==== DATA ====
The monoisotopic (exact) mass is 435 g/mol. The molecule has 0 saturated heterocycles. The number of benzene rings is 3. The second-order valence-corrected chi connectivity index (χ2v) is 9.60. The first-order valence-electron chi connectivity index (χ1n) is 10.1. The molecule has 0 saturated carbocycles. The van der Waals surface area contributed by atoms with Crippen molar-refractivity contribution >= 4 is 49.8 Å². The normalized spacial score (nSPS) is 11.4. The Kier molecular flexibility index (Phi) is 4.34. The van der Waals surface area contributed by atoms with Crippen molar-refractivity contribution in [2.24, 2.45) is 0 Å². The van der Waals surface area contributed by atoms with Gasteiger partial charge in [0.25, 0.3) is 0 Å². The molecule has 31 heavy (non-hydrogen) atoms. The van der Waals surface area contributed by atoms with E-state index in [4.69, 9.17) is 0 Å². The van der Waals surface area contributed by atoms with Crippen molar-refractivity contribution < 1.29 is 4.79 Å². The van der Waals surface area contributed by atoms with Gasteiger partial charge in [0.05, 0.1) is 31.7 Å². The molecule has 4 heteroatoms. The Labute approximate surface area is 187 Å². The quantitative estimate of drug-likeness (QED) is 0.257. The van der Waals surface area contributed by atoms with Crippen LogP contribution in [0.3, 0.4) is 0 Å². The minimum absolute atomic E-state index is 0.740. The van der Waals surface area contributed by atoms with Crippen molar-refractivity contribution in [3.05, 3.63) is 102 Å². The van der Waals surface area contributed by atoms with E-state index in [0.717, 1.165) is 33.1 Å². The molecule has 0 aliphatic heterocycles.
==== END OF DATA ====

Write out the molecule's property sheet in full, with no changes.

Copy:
The monoisotopic (exact) mass is 435 g/mol. The molecule has 0 saturated heterocycles. The number of benzene rings is 3. The second-order valence-corrected chi connectivity index (χ2v) is 9.60. The first-order valence-electron chi connectivity index (χ1n) is 10.1. The molecule has 0 saturated carbocycles. The van der Waals surface area contributed by atoms with Crippen molar-refractivity contribution >= 4 is 49.8 Å². The normalized spacial score (nSPS) is 11.4. The Kier molecular flexibility index (Phi) is 4.34. The van der Waals surface area contributed by atoms with Crippen molar-refractivity contribution in [2.24, 2.45) is 0 Å². The van der Waals surface area contributed by atoms with Gasteiger partial charge in [0.25, 0.3) is 0 Å². The molecule has 31 heavy (non-hydrogen) atoms. The van der Waals surface area contributed by atoms with E-state index in [4.69, 9.17) is 0 Å². The van der Waals surface area contributed by atoms with Crippen molar-refractivity contribution < 1.29 is 4.79 Å². The van der Waals surface area contributed by atoms with Gasteiger partial charge in [0.05, 0.1) is 31.7 Å². The molecule has 4 heteroatoms. The Labute approximate surface area is 187 Å². The quantitative estimate of drug-likeness (QED) is 0.257. The van der Waals surface area contributed by atoms with Crippen LogP contribution in [0.3, 0.4) is 0 Å². The minimum absolute atomic E-state index is 0.740. The van der Waals surface area contributed by atoms with Crippen molar-refractivity contribution in [3.05, 3.63) is 102 Å². The van der Waals surface area contributed by atoms with E-state index in [0.717, 1.165) is 33.1 Å². The molecule has 0 aliphatic heterocycles.